According to the US Census Bureau, there are approximately 47.8 million people over the age of 65 living in the United States. This group represents close to 15% of the population, and as more and more baby boomers reach retirement age, this number is only going to grow. Unfortunately, however, society is not caring for and protecting this vulnerable part of the population—elder abuse statistics are shocking and deeply saddening.
Based on the most recent elder abuse statistics from the National Council on Aging, approximately one in ten seniors have experienced some form of elder abuse. Most officials believe that elder abuse statistics only tell part of the story. The vast majority of abuse never gets reported.
Estimates vary on how much abuse takes place, but the New York State Elder Abuse Prevalence Study found that for every report of abuse, there were 24 unreported cases.
Nursing homes should be caring facilities that help aging people through their final years, but tragically, a significant portion of nursing homes are linked to some type of nursing home abuse. A report presented to Congress in 2001 revealed that between 1999 and 2001, 5,283 nursing homes in the United States were cited for harm or neglect. That’s one-third of the country’s nursing homes. In fact, 1,600 of those nursing homes were cited for elder abuse that was linked to serious injury or death.
Different studies and surveys put forward a variety of different elder abuse statistics, but none of them paint a positive picture of the situation. In a survey from the The Atlanta Long Term Care (LTC) Ombudsman Program, 44% of nursing home residents reported abuse, and 48% reported that they had been treated roughly.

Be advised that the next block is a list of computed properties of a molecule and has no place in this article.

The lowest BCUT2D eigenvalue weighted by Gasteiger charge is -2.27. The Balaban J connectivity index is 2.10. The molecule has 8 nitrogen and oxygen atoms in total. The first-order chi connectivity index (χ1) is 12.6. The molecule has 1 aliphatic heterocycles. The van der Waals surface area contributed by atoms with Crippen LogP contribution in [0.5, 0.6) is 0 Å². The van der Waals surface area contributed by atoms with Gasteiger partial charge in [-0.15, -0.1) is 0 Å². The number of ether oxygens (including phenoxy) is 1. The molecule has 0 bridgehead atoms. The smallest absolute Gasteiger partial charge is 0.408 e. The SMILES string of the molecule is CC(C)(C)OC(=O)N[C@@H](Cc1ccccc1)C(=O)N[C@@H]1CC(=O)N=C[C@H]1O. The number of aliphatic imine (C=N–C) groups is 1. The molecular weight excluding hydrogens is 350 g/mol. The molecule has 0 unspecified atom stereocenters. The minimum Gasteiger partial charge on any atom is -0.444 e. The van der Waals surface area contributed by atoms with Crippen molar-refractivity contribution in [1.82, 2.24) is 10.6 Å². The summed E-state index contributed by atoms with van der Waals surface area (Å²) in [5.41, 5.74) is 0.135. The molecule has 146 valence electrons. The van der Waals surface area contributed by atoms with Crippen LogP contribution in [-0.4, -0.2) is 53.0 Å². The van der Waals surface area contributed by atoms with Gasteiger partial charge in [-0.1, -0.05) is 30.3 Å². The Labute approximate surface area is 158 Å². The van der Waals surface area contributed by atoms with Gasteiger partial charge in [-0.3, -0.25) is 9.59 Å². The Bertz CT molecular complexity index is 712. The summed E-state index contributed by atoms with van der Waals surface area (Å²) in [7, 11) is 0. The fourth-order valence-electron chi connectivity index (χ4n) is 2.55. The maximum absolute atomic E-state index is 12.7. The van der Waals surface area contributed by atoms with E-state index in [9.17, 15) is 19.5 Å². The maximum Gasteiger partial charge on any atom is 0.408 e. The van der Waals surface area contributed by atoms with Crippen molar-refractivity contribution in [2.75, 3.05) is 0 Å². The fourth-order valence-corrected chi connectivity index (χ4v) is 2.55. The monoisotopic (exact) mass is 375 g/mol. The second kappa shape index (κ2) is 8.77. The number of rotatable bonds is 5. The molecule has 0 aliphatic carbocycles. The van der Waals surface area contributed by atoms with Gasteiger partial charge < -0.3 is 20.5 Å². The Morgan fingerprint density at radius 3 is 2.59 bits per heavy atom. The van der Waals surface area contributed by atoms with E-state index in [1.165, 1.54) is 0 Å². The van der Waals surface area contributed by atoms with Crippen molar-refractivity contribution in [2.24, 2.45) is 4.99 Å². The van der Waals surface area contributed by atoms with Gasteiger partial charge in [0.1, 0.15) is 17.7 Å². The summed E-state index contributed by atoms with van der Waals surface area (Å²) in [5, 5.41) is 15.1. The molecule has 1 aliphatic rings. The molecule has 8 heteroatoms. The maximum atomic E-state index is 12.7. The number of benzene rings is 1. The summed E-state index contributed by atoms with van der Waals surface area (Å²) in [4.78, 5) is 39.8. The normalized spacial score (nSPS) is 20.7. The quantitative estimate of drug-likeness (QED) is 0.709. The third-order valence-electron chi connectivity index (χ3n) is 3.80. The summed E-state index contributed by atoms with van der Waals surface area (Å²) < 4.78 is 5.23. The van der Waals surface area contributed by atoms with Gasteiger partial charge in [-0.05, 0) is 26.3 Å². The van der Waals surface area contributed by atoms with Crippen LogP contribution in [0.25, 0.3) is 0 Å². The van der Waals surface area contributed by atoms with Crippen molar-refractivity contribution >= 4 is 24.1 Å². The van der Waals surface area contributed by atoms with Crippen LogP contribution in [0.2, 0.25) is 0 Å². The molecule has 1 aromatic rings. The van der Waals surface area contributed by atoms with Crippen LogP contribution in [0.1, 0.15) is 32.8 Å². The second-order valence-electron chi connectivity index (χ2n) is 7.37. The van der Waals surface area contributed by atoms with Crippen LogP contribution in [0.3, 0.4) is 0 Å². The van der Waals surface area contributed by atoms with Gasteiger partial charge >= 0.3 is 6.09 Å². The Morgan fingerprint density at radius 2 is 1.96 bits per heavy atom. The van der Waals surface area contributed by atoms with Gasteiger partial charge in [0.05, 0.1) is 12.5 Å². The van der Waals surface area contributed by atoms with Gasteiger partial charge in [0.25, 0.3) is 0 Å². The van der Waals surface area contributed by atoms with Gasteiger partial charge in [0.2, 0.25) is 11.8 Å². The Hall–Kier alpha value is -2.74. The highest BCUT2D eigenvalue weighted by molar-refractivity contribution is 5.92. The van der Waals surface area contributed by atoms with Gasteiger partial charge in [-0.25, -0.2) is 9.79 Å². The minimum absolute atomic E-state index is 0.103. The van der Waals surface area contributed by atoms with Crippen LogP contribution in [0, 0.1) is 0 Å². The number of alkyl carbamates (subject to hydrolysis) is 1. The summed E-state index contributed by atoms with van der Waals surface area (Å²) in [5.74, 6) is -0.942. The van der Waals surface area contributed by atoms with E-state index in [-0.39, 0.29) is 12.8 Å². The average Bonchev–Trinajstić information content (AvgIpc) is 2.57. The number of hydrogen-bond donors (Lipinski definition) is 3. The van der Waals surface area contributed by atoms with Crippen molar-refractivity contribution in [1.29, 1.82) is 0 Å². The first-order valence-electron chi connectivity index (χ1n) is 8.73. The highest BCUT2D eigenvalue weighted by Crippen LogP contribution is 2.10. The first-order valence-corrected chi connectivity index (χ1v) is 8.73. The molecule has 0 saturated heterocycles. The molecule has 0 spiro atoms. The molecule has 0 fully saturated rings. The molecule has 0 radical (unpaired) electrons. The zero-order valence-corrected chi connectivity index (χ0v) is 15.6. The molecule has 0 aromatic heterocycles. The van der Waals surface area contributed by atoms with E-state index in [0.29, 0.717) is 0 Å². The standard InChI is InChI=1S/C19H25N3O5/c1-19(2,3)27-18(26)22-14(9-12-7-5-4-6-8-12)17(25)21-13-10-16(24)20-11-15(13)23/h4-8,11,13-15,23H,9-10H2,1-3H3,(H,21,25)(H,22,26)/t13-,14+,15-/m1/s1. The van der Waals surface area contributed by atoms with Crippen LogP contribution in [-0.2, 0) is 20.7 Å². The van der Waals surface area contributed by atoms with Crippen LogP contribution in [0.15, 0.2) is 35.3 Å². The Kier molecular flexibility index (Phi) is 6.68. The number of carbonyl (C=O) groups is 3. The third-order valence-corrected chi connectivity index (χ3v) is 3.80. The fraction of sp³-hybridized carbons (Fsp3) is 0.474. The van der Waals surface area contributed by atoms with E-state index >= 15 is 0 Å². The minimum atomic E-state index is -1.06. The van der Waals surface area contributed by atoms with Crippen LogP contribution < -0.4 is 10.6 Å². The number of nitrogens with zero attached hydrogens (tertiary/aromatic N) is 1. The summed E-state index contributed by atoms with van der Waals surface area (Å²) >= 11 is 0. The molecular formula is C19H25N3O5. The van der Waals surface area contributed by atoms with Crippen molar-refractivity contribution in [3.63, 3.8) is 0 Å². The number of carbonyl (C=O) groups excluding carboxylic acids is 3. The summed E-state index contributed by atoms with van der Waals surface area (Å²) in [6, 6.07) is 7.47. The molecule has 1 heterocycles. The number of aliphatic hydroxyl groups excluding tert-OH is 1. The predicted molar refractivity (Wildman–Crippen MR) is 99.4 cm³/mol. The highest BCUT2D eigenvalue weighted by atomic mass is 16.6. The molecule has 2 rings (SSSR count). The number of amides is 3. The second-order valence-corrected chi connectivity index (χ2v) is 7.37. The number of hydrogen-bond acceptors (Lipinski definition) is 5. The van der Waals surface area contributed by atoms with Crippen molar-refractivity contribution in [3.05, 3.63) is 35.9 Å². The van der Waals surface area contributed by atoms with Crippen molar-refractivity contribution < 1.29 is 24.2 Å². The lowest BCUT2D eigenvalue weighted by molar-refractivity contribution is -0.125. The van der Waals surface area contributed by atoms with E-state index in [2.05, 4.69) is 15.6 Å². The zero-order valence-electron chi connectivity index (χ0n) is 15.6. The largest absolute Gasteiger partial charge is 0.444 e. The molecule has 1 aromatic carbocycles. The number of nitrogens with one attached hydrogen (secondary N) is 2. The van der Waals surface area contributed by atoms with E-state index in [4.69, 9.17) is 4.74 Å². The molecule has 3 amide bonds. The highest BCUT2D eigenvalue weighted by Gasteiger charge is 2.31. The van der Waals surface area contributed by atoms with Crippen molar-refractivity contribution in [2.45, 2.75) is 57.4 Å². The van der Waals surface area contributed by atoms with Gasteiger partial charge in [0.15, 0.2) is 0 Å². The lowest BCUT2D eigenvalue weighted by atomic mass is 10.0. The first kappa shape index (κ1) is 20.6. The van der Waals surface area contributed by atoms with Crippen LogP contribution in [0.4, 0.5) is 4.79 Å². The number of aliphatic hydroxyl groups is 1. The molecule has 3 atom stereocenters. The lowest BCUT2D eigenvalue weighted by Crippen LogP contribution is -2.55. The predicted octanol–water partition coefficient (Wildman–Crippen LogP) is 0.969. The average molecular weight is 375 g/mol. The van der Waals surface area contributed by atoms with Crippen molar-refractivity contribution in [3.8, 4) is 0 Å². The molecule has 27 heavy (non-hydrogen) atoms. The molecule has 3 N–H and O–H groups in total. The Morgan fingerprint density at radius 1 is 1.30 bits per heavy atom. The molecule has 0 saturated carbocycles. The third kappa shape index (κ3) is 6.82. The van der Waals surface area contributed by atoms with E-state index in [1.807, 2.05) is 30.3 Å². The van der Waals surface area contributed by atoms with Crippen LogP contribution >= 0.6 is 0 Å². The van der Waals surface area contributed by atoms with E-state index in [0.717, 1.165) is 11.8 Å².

States are supposed to monitor the condition of nursing homes, but according to the US Government Accountability Office, 70% of federal comparative surveys find mistakes and deficiencies in state surveys. In 45 states, 40% or more state surveys overlooked issues, and these surveys aren’t just overlooking the small issues. Approximately 15% of federal comparative surveys found that state surveys failed to report issues of serious harm to nursing home residents.
Elder abuse affects a range of people, but there are certain risk factors that can make someone more susceptible to abuse. Female nursing home residents are more likely to be affected by nursing home abuse than their male counterparts. Abuse is also much higher among disabled patients, especially those with dementia. Additionally, elders in poverty, with low levels of social support, and previous histories of abuse are at a higher risk of facing abuse.
In addition to physical responses such as bruises, broken bones, and constant pain, seniors face a lot of other reactions to elder abuse. Research published in the Journal of the American Medical Association indicates a direct link between nursing home abuse and increased mortality risk. On top of that, many elders suffer from emotional distress and depression, and based on the True Link Report on Elder Financial Abuse, financial abuse costs elders $36.48 billion per year.
Elder abuse statistics are shocking, but the fact that this situation is common does not make it okay. If you or a loved one has been affected by nursing home abuse, we can help. Contact Mazow | McCullough, PC today at (855) 693-9084.